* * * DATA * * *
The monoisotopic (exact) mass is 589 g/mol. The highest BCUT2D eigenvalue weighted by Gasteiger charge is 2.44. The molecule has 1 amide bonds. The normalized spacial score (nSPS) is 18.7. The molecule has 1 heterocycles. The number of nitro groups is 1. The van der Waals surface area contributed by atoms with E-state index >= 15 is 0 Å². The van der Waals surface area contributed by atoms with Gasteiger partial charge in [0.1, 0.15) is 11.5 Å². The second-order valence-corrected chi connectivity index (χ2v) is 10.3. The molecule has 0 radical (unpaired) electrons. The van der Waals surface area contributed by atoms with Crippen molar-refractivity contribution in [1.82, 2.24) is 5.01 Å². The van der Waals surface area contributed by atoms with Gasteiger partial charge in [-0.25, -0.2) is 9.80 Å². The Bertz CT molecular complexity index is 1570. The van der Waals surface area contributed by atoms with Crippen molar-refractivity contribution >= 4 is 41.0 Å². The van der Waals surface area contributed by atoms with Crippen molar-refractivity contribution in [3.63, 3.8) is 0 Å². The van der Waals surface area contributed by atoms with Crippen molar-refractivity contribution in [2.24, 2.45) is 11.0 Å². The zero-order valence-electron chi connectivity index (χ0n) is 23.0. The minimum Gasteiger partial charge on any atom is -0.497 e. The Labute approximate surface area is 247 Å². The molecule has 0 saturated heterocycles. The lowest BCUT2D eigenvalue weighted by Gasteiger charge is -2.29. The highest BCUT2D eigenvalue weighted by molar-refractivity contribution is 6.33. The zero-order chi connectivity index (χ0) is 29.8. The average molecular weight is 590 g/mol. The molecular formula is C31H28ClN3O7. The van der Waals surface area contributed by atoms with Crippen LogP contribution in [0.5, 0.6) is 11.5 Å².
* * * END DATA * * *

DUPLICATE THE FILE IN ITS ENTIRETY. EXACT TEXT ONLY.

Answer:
The monoisotopic (exact) mass is 589 g/mol. The highest BCUT2D eigenvalue weighted by Gasteiger charge is 2.44. The molecule has 1 amide bonds. The normalized spacial score (nSPS) is 18.7. The molecule has 1 heterocycles. The number of nitro groups is 1. The van der Waals surface area contributed by atoms with E-state index >= 15 is 0 Å². The van der Waals surface area contributed by atoms with Gasteiger partial charge in [0.1, 0.15) is 11.5 Å². The second-order valence-corrected chi connectivity index (χ2v) is 10.3. The molecule has 0 radical (unpaired) electrons. The van der Waals surface area contributed by atoms with Crippen molar-refractivity contribution in [1.82, 2.24) is 5.01 Å². The van der Waals surface area contributed by atoms with Gasteiger partial charge in [-0.25, -0.2) is 9.80 Å². The Bertz CT molecular complexity index is 1570. The van der Waals surface area contributed by atoms with Crippen molar-refractivity contribution >= 4 is 41.0 Å². The van der Waals surface area contributed by atoms with Crippen molar-refractivity contribution in [3.63, 3.8) is 0 Å². The van der Waals surface area contributed by atoms with Crippen molar-refractivity contribution in [2.24, 2.45) is 11.0 Å². The zero-order valence-electron chi connectivity index (χ0n) is 23.0. The minimum Gasteiger partial charge on any atom is -0.497 e. The Labute approximate surface area is 247 Å². The molecule has 0 saturated heterocycles. The lowest BCUT2D eigenvalue weighted by Gasteiger charge is -2.29. The highest BCUT2D eigenvalue weighted by molar-refractivity contribution is 6.33. The zero-order chi connectivity index (χ0) is 29.8. The average molecular weight is 590 g/mol. The molecular formula is C31H28ClN3O7. The van der Waals surface area contributed by atoms with Crippen LogP contribution in [0.5, 0.6) is 11.5 Å².